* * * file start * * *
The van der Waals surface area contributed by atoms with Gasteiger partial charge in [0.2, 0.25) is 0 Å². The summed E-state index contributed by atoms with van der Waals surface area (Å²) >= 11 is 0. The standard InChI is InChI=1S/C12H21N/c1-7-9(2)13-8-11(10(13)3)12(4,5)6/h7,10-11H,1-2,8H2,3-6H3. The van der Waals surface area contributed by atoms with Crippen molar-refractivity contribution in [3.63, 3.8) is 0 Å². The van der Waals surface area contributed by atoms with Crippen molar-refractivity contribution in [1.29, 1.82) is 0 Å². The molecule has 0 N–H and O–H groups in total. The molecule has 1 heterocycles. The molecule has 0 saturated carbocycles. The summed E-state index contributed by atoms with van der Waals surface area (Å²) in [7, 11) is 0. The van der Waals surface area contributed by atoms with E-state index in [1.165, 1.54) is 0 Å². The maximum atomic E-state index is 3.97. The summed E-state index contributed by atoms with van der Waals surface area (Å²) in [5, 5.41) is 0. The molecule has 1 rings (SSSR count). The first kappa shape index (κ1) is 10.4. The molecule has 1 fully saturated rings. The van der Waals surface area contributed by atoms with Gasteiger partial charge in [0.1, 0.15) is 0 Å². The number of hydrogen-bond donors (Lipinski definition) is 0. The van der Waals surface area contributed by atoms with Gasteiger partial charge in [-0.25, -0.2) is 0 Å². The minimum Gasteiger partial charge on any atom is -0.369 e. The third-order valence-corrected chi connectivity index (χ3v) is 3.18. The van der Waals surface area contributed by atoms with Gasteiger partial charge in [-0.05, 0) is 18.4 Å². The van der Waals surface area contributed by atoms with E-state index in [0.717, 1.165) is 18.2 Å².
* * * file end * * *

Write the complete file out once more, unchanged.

The van der Waals surface area contributed by atoms with Gasteiger partial charge in [0.2, 0.25) is 0 Å². The summed E-state index contributed by atoms with van der Waals surface area (Å²) >= 11 is 0. The standard InChI is InChI=1S/C12H21N/c1-7-9(2)13-8-11(10(13)3)12(4,5)6/h7,10-11H,1-2,8H2,3-6H3. The van der Waals surface area contributed by atoms with Crippen molar-refractivity contribution in [3.63, 3.8) is 0 Å². The van der Waals surface area contributed by atoms with Crippen molar-refractivity contribution in [1.29, 1.82) is 0 Å². The molecule has 0 N–H and O–H groups in total. The molecule has 1 heterocycles. The molecule has 0 saturated carbocycles. The summed E-state index contributed by atoms with van der Waals surface area (Å²) in [7, 11) is 0. The van der Waals surface area contributed by atoms with E-state index in [1.165, 1.54) is 0 Å². The maximum atomic E-state index is 3.97. The summed E-state index contributed by atoms with van der Waals surface area (Å²) in [5, 5.41) is 0. The molecule has 1 rings (SSSR count). The first kappa shape index (κ1) is 10.4. The molecule has 1 fully saturated rings. The van der Waals surface area contributed by atoms with Gasteiger partial charge in [0.1, 0.15) is 0 Å². The number of hydrogen-bond donors (Lipinski definition) is 0. The van der Waals surface area contributed by atoms with Gasteiger partial charge in [-0.25, -0.2) is 0 Å². The minimum Gasteiger partial charge on any atom is -0.369 e. The third-order valence-corrected chi connectivity index (χ3v) is 3.18. The van der Waals surface area contributed by atoms with Gasteiger partial charge in [-0.05, 0) is 18.4 Å². The van der Waals surface area contributed by atoms with E-state index in [0.717, 1.165) is 18.2 Å².